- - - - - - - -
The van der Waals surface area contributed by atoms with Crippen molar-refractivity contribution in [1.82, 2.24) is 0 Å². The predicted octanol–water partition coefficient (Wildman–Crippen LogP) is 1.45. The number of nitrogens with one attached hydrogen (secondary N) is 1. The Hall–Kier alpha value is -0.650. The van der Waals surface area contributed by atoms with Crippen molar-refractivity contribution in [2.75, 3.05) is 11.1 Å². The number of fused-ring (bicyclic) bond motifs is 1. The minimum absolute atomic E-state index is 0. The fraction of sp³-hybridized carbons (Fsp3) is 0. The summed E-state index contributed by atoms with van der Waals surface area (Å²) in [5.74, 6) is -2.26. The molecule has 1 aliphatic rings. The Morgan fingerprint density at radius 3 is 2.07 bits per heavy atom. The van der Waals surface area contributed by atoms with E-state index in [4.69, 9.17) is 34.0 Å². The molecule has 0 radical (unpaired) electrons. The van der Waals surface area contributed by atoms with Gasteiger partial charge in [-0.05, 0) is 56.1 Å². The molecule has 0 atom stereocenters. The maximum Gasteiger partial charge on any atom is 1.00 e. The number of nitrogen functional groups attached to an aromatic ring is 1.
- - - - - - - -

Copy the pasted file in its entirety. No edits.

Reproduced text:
The van der Waals surface area contributed by atoms with Crippen molar-refractivity contribution in [1.82, 2.24) is 0 Å². The predicted octanol–water partition coefficient (Wildman–Crippen LogP) is 1.45. The number of nitrogens with one attached hydrogen (secondary N) is 1. The Hall–Kier alpha value is -0.650. The van der Waals surface area contributed by atoms with Crippen molar-refractivity contribution in [2.75, 3.05) is 11.1 Å². The number of fused-ring (bicyclic) bond motifs is 1. The minimum absolute atomic E-state index is 0. The fraction of sp³-hybridized carbons (Fsp3) is 0. The summed E-state index contributed by atoms with van der Waals surface area (Å²) in [5.74, 6) is -2.26. The molecule has 1 aliphatic rings. The Morgan fingerprint density at radius 3 is 2.07 bits per heavy atom. The van der Waals surface area contributed by atoms with E-state index in [4.69, 9.17) is 34.0 Å². The molecule has 0 radical (unpaired) electrons. The van der Waals surface area contributed by atoms with Gasteiger partial charge in [-0.05, 0) is 56.1 Å². The molecule has 0 atom stereocenters. The maximum Gasteiger partial charge on any atom is 1.00 e. The number of nitrogen functional groups attached to an aromatic ring is 1.